[26] Because the area involved is small Des Barres opted to scratch or erase the paper to remove the ink rather than flatten the copper and re-engrave.

[27] In February 1776 Lee wrote to General Washington, “We have fixed a spot on Long Island for a retrenched Camp which I hope will render it impossible for ‘em to get footing on that important Island as this Camp can always be reinfor’d it is our intention to make it so capacious as to contain four thousand men.”. Charles Lee to George Washington, February 14, 1776, Founders Online, National Archives.

[28] George Sproule “A plan of the environs of Brooklyn showing the position of the rebel lines and defences on the 27th of August 1776..” University of Michigan Library Digital Collections.

[29] Smith, David. William Howe and the American War of Independence. : Bloomsbury Academic, 2015. P67-70[xxvi]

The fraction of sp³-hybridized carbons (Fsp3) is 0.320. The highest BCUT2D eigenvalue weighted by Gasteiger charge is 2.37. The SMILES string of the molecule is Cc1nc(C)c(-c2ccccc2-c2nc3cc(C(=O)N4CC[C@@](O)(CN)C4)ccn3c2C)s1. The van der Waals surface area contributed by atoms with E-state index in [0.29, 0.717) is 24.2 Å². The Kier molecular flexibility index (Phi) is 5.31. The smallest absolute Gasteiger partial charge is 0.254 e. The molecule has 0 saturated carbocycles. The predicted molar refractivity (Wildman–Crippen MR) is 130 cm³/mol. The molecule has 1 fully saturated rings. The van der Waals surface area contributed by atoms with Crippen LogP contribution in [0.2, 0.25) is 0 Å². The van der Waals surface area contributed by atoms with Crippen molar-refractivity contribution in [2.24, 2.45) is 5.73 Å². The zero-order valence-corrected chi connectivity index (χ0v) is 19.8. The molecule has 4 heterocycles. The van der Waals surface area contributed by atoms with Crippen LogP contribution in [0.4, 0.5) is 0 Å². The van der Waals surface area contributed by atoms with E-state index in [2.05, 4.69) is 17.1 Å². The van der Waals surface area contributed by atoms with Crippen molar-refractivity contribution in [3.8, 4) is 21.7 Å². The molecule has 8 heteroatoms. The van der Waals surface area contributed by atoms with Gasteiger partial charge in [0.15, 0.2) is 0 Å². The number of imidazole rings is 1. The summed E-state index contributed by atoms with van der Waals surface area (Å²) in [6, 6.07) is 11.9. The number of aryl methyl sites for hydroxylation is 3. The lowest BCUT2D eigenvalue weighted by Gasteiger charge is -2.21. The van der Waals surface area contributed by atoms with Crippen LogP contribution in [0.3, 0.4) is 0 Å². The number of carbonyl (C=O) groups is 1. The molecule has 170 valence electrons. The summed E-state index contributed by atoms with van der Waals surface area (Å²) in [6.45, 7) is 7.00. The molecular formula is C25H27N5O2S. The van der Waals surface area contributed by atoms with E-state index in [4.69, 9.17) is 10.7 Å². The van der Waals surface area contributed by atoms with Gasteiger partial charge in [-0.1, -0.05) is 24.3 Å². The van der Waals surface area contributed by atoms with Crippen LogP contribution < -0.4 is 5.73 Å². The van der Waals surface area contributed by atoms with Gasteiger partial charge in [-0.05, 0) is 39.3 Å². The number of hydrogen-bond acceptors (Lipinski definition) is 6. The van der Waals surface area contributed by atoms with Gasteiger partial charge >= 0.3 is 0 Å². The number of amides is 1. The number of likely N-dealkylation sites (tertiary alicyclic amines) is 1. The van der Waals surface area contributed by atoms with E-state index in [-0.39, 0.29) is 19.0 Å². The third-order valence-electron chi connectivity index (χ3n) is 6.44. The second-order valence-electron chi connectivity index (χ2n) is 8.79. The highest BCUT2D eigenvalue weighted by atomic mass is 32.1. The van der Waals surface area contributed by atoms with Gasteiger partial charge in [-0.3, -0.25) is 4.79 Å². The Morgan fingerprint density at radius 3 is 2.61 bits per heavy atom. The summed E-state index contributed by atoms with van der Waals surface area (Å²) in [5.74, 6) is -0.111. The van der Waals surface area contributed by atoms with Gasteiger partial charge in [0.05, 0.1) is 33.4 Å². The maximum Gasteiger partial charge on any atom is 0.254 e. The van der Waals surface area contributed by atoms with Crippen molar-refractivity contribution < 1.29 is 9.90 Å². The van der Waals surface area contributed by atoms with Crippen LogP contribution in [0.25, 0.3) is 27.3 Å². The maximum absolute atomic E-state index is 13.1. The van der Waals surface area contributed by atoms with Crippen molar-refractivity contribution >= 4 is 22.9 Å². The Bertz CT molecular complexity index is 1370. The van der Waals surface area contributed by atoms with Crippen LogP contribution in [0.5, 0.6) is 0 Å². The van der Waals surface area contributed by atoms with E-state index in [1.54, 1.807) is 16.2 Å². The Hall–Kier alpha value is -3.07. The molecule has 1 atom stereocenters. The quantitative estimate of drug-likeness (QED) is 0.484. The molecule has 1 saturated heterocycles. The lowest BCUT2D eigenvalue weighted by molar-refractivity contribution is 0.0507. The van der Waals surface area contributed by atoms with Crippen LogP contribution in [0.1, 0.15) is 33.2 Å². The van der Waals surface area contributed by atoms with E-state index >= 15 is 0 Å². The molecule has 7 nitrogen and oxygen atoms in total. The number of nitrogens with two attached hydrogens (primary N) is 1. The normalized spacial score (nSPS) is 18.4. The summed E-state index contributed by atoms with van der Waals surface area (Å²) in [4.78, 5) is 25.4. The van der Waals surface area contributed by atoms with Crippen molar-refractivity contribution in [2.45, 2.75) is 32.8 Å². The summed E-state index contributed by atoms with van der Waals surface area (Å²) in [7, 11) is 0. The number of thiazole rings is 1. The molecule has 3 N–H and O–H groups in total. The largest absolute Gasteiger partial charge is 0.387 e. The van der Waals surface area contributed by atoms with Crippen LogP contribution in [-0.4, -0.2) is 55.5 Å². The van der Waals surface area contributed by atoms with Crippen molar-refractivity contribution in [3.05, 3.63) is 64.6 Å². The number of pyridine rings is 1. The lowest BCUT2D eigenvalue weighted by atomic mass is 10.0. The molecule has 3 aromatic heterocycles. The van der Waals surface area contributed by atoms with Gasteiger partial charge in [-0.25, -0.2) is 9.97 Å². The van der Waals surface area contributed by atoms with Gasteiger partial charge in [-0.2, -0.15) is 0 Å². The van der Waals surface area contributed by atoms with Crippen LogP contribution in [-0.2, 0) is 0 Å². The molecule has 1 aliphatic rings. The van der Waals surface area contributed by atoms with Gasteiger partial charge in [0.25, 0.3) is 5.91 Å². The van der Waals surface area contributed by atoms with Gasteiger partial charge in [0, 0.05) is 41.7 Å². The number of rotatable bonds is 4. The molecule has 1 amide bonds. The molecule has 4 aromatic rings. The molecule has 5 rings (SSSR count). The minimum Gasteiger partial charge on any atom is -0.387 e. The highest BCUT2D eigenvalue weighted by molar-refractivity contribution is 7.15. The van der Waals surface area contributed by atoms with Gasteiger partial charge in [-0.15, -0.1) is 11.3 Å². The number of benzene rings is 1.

[30]Kips Bay is variously spelled Keps, Kips but id today known by the latter.

[31] David Ross. THE HESSIAN JÄGERKORPS IN NEW YORK AND PENNSYLVANIA, 1776-1777, Journal of The American Revolution, May 14, 2015.

[32] Much of the report was printed that very day in ‘The London Gazette Extraordinary’. London map publisher, William Faden, engraved and printed a map/plan detailing the reported operations and events on the 19th October 1776[1] [Appendix 9].

[33] The plan is part of the Sir Henry Clinton’s collection of maps and plans now held by the University of Michigan Clements Library[1][See also appendix 7]